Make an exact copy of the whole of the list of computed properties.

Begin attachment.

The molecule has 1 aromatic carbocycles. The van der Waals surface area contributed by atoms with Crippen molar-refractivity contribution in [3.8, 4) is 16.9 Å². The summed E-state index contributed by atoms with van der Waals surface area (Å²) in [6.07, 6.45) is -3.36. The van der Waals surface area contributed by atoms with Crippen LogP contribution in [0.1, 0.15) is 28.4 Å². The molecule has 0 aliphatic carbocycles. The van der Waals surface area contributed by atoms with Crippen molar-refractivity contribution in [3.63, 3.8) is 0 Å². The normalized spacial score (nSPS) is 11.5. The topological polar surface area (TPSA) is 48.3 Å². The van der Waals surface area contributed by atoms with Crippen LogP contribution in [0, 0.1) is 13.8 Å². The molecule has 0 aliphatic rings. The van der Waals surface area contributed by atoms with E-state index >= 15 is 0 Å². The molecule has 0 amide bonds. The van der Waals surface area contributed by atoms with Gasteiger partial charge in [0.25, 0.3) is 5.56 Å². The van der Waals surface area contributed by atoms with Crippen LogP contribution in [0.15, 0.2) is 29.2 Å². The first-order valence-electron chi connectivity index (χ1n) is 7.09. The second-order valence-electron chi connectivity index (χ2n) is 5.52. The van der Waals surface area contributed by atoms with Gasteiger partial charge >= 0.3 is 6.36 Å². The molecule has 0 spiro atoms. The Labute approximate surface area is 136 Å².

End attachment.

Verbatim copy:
The molecule has 1 aromatic carbocycles. The van der Waals surface area contributed by atoms with Crippen molar-refractivity contribution in [3.8, 4) is 16.9 Å². The summed E-state index contributed by atoms with van der Waals surface area (Å²) in [6.07, 6.45) is -3.36. The van der Waals surface area contributed by atoms with Crippen LogP contribution in [0.1, 0.15) is 28.4 Å². The molecule has 0 aliphatic carbocycles. The van der Waals surface area contributed by atoms with Crippen molar-refractivity contribution in [3.63, 3.8) is 0 Å². The normalized spacial score (nSPS) is 11.5. The topological polar surface area (TPSA) is 48.3 Å². The van der Waals surface area contributed by atoms with Crippen LogP contribution in [0, 0.1) is 13.8 Å². The molecule has 0 aliphatic rings. The van der Waals surface area contributed by atoms with E-state index >= 15 is 0 Å². The molecule has 0 amide bonds. The van der Waals surface area contributed by atoms with Gasteiger partial charge in [0.25, 0.3) is 5.56 Å². The van der Waals surface area contributed by atoms with Crippen LogP contribution in [0.15, 0.2) is 29.2 Å². The first-order valence-electron chi connectivity index (χ1n) is 7.09. The second-order valence-electron chi connectivity index (χ2n) is 5.52. The van der Waals surface area contributed by atoms with Gasteiger partial charge >= 0.3 is 6.36 Å². The molecule has 0 spiro atoms. The Labute approximate surface area is 136 Å².